Vought-Sikorsky VS-300


Russian-born Igor Sikorsky built his first helicopter, powered by a 25hp Anzani engine, in 1909. It would not leave the ground, and a second machine, completed in 1910, was little better; it did rise a short distance, but was incapable of lifting a pilot, and Sikorsky turned his attention to fixed-wing aeroplanes. After the 1917 Revolution he left the country, settling in the United States some two years later, and soon entering the aircraft industry of his new country. In 1938, when he was Engineering Manager of the Vought-Sikorsky Division of United Aircraft Corporation, years of study and research into rotary-wing flight problems were rewarded when the directors of U.A.C. agreed to let him try once again to build a practical helicopter. The VS-300, as the project was named, was designed and built during the first half of 1939, and on 14 September Sikorsky was at the controls when the aircraft made its first vertical take-off. At this stage the aircraft was still tethered to the ground and had weights suspended underneath it to help keep it stable. It was powered by a 4-cylinder Lycoming engine of 75hp, had full cyclic pitch control for the main rotor and a single anti-torque tail rotor at the end of a narrow enclosed tailboom which also supported a large under-fin. The cyclic control was not fully satisfactory, however, and by the time the VS-300 made its first free flight on 13 May 1940 (now powered by a 90hp Franklin motor) the configuration had changed to an open-framework steel-tube fuselage with outriggers at the tail end. Each of these mounted a horizontally-rotating airscrew to provide better lateral control; the vertical tail screw was retained.

By mid-1940 the VS-300 was staying airborne for 15 min. at a time, and on 6 May 1941 it beat the world endurance record held by the Fw.61 by staying aloft for 1 hr. 32 min. 26.1 sec. Various modifications were made during 1940-41, the most important being the replacement of the tail outriggers in June 1941 by a short vertical pylon carrying a single horizontal tail rotor, and the reinstatement in December of a now fully satisfactory cyclic pitch control for the main rotor. Other alterations concerned the arrangement of the main undercarriage and the fitting of nose and tail wheels in place of skids. In April 1941 Sikorsky made a successful take-off from water by fitting pneumatic flotation bags under the main undercarriage wheels. In its final form the VS-300 had a 150hp Franklin engine, a fabric-covered fuselage and a tricycle undercarriage.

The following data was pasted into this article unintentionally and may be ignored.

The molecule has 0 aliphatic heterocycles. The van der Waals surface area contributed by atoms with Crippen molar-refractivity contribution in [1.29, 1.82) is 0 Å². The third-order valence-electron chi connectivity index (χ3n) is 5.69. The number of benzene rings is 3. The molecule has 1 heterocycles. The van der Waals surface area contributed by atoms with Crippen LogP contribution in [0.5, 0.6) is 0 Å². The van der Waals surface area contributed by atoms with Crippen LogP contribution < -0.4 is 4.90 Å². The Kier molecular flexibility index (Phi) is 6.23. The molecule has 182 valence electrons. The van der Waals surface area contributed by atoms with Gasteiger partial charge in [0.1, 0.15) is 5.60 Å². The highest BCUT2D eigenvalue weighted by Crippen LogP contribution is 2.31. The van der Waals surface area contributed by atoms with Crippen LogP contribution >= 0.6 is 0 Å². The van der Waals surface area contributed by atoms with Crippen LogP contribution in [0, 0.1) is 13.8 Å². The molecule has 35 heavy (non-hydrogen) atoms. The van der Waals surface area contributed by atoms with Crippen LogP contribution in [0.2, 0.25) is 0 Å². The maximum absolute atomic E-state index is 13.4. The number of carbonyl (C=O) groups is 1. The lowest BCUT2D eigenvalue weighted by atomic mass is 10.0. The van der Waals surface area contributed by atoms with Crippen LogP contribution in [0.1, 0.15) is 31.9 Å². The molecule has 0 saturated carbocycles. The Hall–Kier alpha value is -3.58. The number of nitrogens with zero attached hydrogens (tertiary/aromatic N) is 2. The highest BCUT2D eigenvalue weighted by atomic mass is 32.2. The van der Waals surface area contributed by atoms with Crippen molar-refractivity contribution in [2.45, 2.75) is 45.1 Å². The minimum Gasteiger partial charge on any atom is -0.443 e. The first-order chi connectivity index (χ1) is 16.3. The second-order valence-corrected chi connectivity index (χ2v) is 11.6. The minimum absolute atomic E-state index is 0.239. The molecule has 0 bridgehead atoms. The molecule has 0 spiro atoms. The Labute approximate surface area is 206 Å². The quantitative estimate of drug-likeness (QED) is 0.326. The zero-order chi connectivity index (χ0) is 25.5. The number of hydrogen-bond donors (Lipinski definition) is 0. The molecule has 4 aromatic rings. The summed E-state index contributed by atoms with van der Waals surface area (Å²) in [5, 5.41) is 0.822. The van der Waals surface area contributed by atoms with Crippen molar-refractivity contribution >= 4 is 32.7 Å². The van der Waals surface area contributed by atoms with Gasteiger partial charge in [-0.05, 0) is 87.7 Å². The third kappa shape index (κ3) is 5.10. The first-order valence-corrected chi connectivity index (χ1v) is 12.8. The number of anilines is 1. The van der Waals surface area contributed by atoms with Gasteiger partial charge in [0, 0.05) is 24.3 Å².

Testing continued throughout 1942 (by which time development of Sikorsky's first production helicopter, the R-4, was well advanced), and in 1943 the VS-300 was delivered to the Henry Ford Museum in Dearborn, Michigan, where it is still housed today.

The first practical helicopters, in the sense that they accomplished satisfactorily manoeuvres that we now take for granted - vertical take-off and landing, hovering, and forward, backward and sideways flight - were the Breguet-Dorand and the Fw.61. The VS-300 accomplished more, by paving the way for production aircraft that could carry a useful load and perform a productive job of work. The general manager of Sikorsky Aircraft, Lee S. Johnson, summed up its contribution twenty years later when he said: 'Before Igor Sikorsky flew the VS-300, there was no helicopter industry; after he flew it, there was."

K.Munson "Helicopters And Other Rotorcraft Since 1907", 1968

Sikorsky VS-300

Sikorsky VS-300

Vought-Sikorsky VS-300

An intermediate version of the VS-300 with Igor Sikorsky at the controls. The sign on the rear fuselage reads "VOUGHT-SIKORSKY VS-300, Stratford, Connecticut".

Upward-angled rear outriggers reveal another VS-300 configuration by the spring of 1941.

Igor Sikorsky, wearing his trademark Homburg, at the controls of the VS-300A. The aircraft had just set a world endurance record of 1 hour and 32.5 minutes.

Sikorsky sets a world record by keeping the VS-300 aloft 1 hour and 32 minutes on May 6, 1941.

The VS-300 in its final configuration at the end of 1941.

A VS-300A being flown by Igor Sikorsky on 16 March 1942. This aircraft was generally similar to the first VS-300 but had a completely enclosed fuselage. Note that the right wheel (white circle) has fallen off, and almost hit the person on the ground.